Mr White broke his silence in a statement to TV One's Marae Investigate programme aired yesterday. The tribe exclusively revealed their near $20 million loss to the Taranaki Daily News earlier this month.
Mr White told the programme he could not be interviewed because he was overseas, but acknowledged that while he was appointed by the iwi board as chief executive of the Ngati Tama Development Trust, he did not follow the conservative conventional approach "and accordingly things have not gone as planned".
"Our waka has hit some bad weather and ended up on the rocks," he wrote.
The choice for the iwi was either to give up or "repair the waka and set ourselves further horizons".
The Daily News has sought comment from Mr White, without success, since revealing Ngati Tama's plight.
Mr White's uncle, Haumoana White, told Marae his nephew had made decisions in isolation.
"He had no option but to admit what he did was wrong. The real question is where is the money?"
Maori commentator Willie Jackson said it was good that Greg White admitted he made mistakes but the tribe now had to recover and set a new course.
He said the tribe's main mistake was taking a "pitiful settlement" and in doing so undermining the future of most of Taranaki iwi.
He said Government support should ensure a high-level iwi plan was in place.
Ngati Tama announced Mr White's resignation at the same time the losses were revealed. Iwi at a hui at Pukearuhe Marae were told that of $19.8m of invested iwi funds, it might recoup $1.5m.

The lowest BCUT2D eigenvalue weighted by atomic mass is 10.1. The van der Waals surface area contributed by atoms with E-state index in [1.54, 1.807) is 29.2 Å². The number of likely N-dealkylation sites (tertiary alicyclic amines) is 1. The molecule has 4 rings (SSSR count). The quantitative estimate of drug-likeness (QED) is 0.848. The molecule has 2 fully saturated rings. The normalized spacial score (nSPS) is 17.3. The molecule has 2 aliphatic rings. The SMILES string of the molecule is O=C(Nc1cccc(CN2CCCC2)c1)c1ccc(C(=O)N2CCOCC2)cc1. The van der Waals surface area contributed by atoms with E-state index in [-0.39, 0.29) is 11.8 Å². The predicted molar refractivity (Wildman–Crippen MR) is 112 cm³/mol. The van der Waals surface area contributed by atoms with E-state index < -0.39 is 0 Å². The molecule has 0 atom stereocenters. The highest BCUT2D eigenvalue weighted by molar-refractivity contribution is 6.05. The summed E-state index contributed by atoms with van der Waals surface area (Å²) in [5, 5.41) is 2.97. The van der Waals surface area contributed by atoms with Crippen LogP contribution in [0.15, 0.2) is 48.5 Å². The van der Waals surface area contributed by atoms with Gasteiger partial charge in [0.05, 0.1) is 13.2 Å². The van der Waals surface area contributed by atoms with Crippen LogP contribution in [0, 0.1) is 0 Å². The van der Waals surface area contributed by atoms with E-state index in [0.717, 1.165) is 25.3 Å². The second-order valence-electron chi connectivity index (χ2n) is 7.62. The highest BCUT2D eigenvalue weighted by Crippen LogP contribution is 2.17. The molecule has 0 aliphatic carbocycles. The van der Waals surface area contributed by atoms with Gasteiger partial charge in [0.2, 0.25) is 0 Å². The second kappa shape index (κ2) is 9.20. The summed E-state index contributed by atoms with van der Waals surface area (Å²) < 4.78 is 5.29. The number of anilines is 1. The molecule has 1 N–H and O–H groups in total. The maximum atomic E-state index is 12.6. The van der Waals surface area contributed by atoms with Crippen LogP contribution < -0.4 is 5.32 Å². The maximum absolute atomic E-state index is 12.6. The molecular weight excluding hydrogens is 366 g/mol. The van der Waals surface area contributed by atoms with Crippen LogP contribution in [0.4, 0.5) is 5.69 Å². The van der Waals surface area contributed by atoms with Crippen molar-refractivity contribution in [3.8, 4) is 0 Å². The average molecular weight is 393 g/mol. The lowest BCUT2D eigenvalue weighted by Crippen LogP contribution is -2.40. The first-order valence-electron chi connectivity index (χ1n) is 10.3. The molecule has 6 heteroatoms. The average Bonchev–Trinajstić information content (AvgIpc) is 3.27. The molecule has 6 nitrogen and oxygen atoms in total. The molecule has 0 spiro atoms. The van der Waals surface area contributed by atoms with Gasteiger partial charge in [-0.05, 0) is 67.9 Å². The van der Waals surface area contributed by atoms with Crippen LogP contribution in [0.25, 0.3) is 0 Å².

A total of $12.5m was invested with Australian software company My Virtual Home Ltd which is in liquidation and has no assets, $1.9m with Open Group Ltd which has no current estimated value and $4.39m with Tu Ere Fishing, which was offering minimal returns.
The new advisory board handling Ngati Tama's plight is headed by Hamilton consultant Richard Batley.

A long-running dispute over an investment that is believed to have cost a Taranaki iwi nearly half its $14.5 million treaty payout is expected to be settled in the High Court this month.

The decision will put an end to a saga that began some time between 2003 and 2005 when Ngati Tama is understood to have invested $7m in the My Virtual Home Company.

The conflict, between My Virtual Home, which is in receivership, and Ngati Tama Custodian Trustee of Taranaki first arose in 2009.

At that time Justice J Heath made an order in the High Court to stop the Ngati Tama Custodian Trustee company from taking any further steps to dispose of assets of Creative Design and Software Pty Ltd, The Australian subsidiary of My Virtual Home International, registered in New Zealand.